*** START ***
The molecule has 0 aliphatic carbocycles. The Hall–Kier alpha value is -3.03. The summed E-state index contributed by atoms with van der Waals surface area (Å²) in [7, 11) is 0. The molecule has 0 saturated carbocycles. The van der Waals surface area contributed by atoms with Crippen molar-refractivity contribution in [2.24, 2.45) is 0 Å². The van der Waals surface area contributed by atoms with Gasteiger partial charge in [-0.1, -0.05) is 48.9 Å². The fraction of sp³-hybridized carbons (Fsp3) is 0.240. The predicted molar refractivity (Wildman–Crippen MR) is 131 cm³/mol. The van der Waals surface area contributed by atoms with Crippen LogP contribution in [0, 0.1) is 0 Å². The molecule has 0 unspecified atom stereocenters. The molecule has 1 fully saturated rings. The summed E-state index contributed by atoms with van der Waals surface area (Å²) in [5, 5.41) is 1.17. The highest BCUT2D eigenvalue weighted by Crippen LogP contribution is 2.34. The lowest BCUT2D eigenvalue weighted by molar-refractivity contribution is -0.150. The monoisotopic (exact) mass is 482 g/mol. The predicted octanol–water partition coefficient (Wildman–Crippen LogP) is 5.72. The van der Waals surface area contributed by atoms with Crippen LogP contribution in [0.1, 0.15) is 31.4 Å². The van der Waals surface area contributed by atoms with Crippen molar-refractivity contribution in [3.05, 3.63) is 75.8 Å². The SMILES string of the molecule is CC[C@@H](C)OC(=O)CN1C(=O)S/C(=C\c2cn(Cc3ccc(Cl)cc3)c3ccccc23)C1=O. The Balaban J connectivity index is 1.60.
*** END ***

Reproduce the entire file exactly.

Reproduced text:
The molecule has 0 aliphatic carbocycles. The Hall–Kier alpha value is -3.03. The summed E-state index contributed by atoms with van der Waals surface area (Å²) in [7, 11) is 0. The molecule has 0 saturated carbocycles. The van der Waals surface area contributed by atoms with Crippen molar-refractivity contribution in [2.24, 2.45) is 0 Å². The van der Waals surface area contributed by atoms with Gasteiger partial charge in [-0.1, -0.05) is 48.9 Å². The fraction of sp³-hybridized carbons (Fsp3) is 0.240. The predicted molar refractivity (Wildman–Crippen MR) is 131 cm³/mol. The van der Waals surface area contributed by atoms with Crippen LogP contribution in [0, 0.1) is 0 Å². The molecule has 0 unspecified atom stereocenters. The molecule has 1 fully saturated rings. The summed E-state index contributed by atoms with van der Waals surface area (Å²) in [5, 5.41) is 1.17. The highest BCUT2D eigenvalue weighted by Crippen LogP contribution is 2.34. The lowest BCUT2D eigenvalue weighted by molar-refractivity contribution is -0.150. The monoisotopic (exact) mass is 482 g/mol. The predicted octanol–water partition coefficient (Wildman–Crippen LogP) is 5.72. The van der Waals surface area contributed by atoms with Crippen LogP contribution in [0.1, 0.15) is 31.4 Å². The van der Waals surface area contributed by atoms with Crippen molar-refractivity contribution in [3.05, 3.63) is 75.8 Å². The SMILES string of the molecule is CC[C@@H](C)OC(=O)CN1C(=O)S/C(=C\c2cn(Cc3ccc(Cl)cc3)c3ccccc23)C1=O. The Balaban J connectivity index is 1.60.